Expert Opinions on What Really Happened - 1912

In all probability, according to The Scientific American, a massive, projecting, underwater shelf of the iceberg with which she collided tore open several compartments of the Titanic,

Is This What Happened? In all probability, according to The Scientific American, a massive, projecting, underwater shelf of the iceberg with which she collided tore open several compartments of the Titanic, the rent extending from near the bow to amidships. The energy of the blow, 1,161,000 foot-tons, was equal, it is estimated, to that of the combined broadsides of the battleships Delaware and North Dakota. © Scientific American. The Literary Digest (11 May 1912) p. 981. GGA Image ID # 10869441df

While it is well to adopt many of the precautions and devices suggested since the iceberg sent the Titanic to the bottom, yet we are reminded by no less an authority on ice than Robert E. Peary that, after all, for the modern transatlantic liner, "there is no certain protection against icebergs except to give the region where they may occur the widest berth."

And it likewise appears to Engineering News (New York) "that the first and most important lesson of the Titanic's loss is the need for moving the summer course of transatlantic steamers between North Atlantic ports and English Channel ports farther south."

This, as our readers know, was done at once by the joint action of the steamship companies. In connection with a chart showing the various "'lanes," Engineering News goes on to say:

"The position of the Titanic, as given in her calls for assistance by wireless, was Lat. 41° 46', Long. 50° 14'. It will be seen by referring to the chart that this was 14', or about 16 miles, south of the regular westbound summer route.   The early reports that the Titanic was using the shorter route—the northern or Winter route — were plainly erroneous.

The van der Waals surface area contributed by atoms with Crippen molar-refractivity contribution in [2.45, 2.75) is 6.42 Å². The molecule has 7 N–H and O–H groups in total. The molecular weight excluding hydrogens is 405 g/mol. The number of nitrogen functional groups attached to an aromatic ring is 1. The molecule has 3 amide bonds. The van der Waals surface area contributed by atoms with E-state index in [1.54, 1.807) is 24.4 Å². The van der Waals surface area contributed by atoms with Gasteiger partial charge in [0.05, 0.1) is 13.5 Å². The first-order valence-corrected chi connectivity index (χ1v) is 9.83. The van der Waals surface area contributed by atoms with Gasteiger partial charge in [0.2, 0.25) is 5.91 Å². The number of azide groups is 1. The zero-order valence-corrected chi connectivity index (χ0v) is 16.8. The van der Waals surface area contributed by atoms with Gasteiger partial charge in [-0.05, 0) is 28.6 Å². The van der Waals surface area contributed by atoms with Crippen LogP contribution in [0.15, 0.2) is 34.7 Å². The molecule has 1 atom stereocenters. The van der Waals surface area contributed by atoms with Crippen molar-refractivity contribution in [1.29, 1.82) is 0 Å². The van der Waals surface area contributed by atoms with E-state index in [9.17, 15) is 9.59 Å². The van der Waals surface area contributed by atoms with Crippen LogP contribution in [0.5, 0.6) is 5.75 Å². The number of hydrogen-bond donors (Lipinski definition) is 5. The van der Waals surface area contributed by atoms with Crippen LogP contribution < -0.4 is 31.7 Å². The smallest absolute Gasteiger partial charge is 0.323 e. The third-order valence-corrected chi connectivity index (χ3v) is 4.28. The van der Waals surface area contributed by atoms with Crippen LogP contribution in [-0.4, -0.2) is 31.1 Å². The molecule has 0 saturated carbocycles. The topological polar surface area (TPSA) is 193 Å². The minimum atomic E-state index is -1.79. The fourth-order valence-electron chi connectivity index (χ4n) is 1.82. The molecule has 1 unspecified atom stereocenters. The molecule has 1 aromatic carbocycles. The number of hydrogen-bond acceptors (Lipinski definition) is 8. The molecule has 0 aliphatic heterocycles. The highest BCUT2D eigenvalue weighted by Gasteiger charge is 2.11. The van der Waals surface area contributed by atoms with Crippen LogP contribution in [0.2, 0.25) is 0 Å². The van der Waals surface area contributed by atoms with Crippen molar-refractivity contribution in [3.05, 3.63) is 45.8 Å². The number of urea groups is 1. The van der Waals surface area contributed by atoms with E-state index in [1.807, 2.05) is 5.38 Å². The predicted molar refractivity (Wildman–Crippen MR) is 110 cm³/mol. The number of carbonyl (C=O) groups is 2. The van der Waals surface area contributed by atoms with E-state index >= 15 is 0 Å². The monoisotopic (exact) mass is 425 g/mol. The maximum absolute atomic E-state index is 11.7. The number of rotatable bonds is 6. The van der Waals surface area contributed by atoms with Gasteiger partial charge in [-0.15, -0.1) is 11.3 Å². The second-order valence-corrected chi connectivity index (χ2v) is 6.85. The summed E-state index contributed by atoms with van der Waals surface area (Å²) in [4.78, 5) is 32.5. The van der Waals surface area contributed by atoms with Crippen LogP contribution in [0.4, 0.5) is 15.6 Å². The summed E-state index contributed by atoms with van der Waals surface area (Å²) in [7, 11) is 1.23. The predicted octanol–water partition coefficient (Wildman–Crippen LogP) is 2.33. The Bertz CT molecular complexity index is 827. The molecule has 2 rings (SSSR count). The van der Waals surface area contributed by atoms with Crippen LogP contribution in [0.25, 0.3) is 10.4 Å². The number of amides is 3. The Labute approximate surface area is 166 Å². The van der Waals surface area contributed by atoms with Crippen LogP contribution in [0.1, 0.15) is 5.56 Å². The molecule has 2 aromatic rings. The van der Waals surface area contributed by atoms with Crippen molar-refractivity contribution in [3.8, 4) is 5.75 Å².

"The general position of the group of icebergs upon one of which the liner was wrecked is indicated on the chart. The iceberg symbols on the chart mark positions at which icebergs were sighted by different vessels in the few days immediately preceding and following the wreck. 

For the sake of clearness, only a few of the numerous reports received at the New York Office of the United States Hydrographic Bureau are marked in the chart.

"The course of the group of bergs to the southward under the influence of the Labrador current can be traced by means of the pilot charts issued monthly by the Hydrographic Office.

The Labrador current curves around the coast of Newfoundland and is believed to pass below the Gulf Stream. The ice brought shown by the current from the north is picked up by the Gulf Stream and carried slowly eastward, being at the same time rapidly melted as a general rule by the warmer water.

The speed of the Gulf Stream in this vicinity is only 15 or 20 miles per day. Slight variations in the flow of the two currents or difference in the character of the ice itself may account for the further progress of the ice to the southward in some years.

"The ice this year is farther south than it has been during a long period of years, and on April 16 the transatlantic lines announced an agreement, in consequence of the reports as to where in the Atlantic,  to shift the established routes so as to bring them 60 or 70 miles farther south in the vicinity where icebergs were met.

Repositioning Steamship Routes

Three days later, on April 19, an agreement was affected between the steamship lines and the United States Hydrographic Office, moving the routes some 100 miles farther  south still to the position indicated on the chart reproduced herewith.  The chart shows also the former routes which were established in 1898. The new routes are about 175 miles longer than the former summer routes."